Tuesday, January 31, 2012

Roger "The Terrible" Touhy

Roger Touhy (September 18, 1898 – December 16, 1959) was an Irish-American mob boss and prohibition-era bootlegger from Chicago, Illinois.

He is best remembered for having been framed for the 1933 faked kidnapping of gangster John "Jake the Barber" Factor, a brother of cosmetics manufacturer Max Factor, Sr.

He earned his nickname during a gang war with Al Capone.

With the onset of Prohibition, Touhy and his brothers began distributing illegal beer and liquor in the northwest suburbs of Chicago. Touhy and his partners were soon selling 1,000 barrels a week at $55 a barrel (for a profit of 92 percent).

In 1926, Touhy expanded into illegal gambling and installed slot machines in saloons throughout the northwest Chicago suburbs. By 1926, his slot machine operations alone grossed over $1 million a year ($ 15m per year in todays' dollars)
By 1929, Al Capone was ordering hundreds of barrels of beer a week from Roger Touhy. Envious of the stranglehold Touhy had on the northwest suburbs and unwilling to pay Touhy the high per-barrel cost of his quality beer, Capone wanted to take over Touhy's organization.

The John Factor kidnapping was a frame-up. Factor and Al Capone had arranged to fake the kidnapping and produce evidence implicating Touhy in order to eliminate him, so as to assume control over his organization.

Roger Touhy and three of his top aides went on trial for the John Factor kidnapping on January 15, 1934. Despite unreliable testimony, some from Factor himself, the jury convicted Touhy and his three associates on February 22. Touhy was sentenced to 99 years in prison.

On November 13, 1959, Touhy was granted parole. He left prison on November 24, 1959 – 25 years and nine months to the day after his incarceration.

22 days after his release from prison, Roger Touhy and his bodyguard were gunned down by mob hit men. While being rushed to a hospital, Touhy told a newsman, "I've been expecting it. The bastards never forget!" Touhy was taken to St. Anne's Hospital, where he lived for an hour before dying of shock and loss of blood.

Monday, January 30, 2012

Bartholomew Roberts - "Black Bart"

Bartholomew Roberts (17 May 1682 – 10 February 1722), born John Roberts, was a Welsh pirate who raided ships off America and West Africa between 1719 and 1722.

He was the most successful pirate of the Golden Age of Piracy, as measured by vessels captured, taking over 470 prizes in his career.
Roberts was quoted as saying ... "In an honest service there is thin commons, low wages, and hard labour. In this, plenty and satiety, pleasure and ease, liberty and power; and who would not balance creditor on this side, when all the hazard that is run for it, at worst is only a sour look or two at choking? No, a merry life and a short one shall be my motto."
On 5 February 1722 HMS Swallow, commanded by Captain Chaloner Ogle, came upon Robert's three pirate ships, the Royal Fortune, the Ranger and the Little Ranger. The Swallow veered away to avoid a shoal, making the pirates think that she was a fleeing merchant ship. The Ranger, commanded by James Skyrme, departed in pursuit.

Once out of earshot of the other pirates, the Swallow opened her gun ports and opened fire. Ten pirates were killed and Skyrme had his leg taken off by a cannon ball, but refused to leave the deck. Eventually, the Ranger was forced to strike her colors and the surviving crew were captured.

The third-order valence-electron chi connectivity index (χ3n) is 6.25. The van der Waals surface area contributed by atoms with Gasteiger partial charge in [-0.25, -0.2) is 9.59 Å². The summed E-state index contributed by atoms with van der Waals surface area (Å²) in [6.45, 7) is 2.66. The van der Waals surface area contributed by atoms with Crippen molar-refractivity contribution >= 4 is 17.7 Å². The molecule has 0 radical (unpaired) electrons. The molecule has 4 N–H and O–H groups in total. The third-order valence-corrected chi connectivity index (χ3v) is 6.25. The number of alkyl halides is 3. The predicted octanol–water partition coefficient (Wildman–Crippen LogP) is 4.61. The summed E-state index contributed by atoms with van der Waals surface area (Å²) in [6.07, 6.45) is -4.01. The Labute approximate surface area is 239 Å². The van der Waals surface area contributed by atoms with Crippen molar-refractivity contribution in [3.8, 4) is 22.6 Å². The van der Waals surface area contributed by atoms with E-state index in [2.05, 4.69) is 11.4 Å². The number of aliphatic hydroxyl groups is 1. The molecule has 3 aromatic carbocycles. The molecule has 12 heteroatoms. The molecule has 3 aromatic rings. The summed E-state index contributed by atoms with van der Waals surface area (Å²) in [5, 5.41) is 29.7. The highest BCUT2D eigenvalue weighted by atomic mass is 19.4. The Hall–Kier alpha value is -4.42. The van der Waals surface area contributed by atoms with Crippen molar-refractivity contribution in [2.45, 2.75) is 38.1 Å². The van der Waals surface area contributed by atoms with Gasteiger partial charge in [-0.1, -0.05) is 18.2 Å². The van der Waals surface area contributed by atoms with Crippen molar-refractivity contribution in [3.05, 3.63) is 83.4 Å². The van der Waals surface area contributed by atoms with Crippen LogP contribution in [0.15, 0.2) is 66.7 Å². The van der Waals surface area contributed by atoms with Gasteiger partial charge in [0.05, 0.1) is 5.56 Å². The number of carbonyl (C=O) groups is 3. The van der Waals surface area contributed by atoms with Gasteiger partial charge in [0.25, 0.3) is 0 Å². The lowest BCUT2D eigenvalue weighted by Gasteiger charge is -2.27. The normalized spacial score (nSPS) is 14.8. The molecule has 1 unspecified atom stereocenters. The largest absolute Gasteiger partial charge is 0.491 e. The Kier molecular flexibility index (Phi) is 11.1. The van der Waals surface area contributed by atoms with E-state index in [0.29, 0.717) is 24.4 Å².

On 10 February, the Swallow returned to Cape Lopez and found the Royal Fortune still there. On the previous day, Roberts had captured the Neptune, and many of his crew were drunk.

At first, the pirates thought that the approaching ship was the Ranger returning, but a deserter from the Swallow recognized her and informed Roberts.

The pirates' plan was to sail past the Swallow, which meant exposing themselves to one broadside. Once past, they would have a good chance of escaping.

However, the helmsman failed to keep the Royal Fortune on the right course, and the Swallow was able to approach to deliver a second broadside. Captain Roberts was killed by grapeshot, which struck him in the throat while he stood on the deck. Before his body could be captured, Roberts' wish to be buried at sea was fulfilled by his crew, who weighed his body down and threw it overboard after wrapping it in his ship's sail.

Saturday, January 28, 2012

"Don" Carlo Gambino

"Don" Carlo Gambino (August 24, 1902 - October 15, 1976) was a Sicilian mobster, notable for being Boss of the Gambino crime family.

After the 1957 Apalachin Convention he unexpectedly seized control of the Commission of the American Mafia.
Carlo Gambino began carrying out murder orders for Mob bosses in his teens. At the age of 19, he became a "made man", and was inducted into Cosa Nostra. He was the brother-in-law of Gambino crime family mobster Paul Castellano.

Gambino rose steadily in the ranks and after organizing the murder of Anastasia became the new boss of the Mangano crime family, which was renamed the Gambino crime family.

Gambino secretly aligned himself with Luciano, Costello and Lansky against Vito Genovese. Soon after the Apalachin Conference disaster, Costello, Luciano and Lansky met face to face in Italy. Luciano came up with a plan which would get rid of Genovese for good.

In 1959, Genovese was going to Atlanta where a huge shipment of heroin was arriving. When he arrived, Genovese was surprised by local police, the FBI and the ATF. He was convicted for selling heroin and was sentenced to 15 years in the Atlanta Federal Penitentiary.

With the support of Costello and Luciano, Gambino was named head of the Commission in 1962.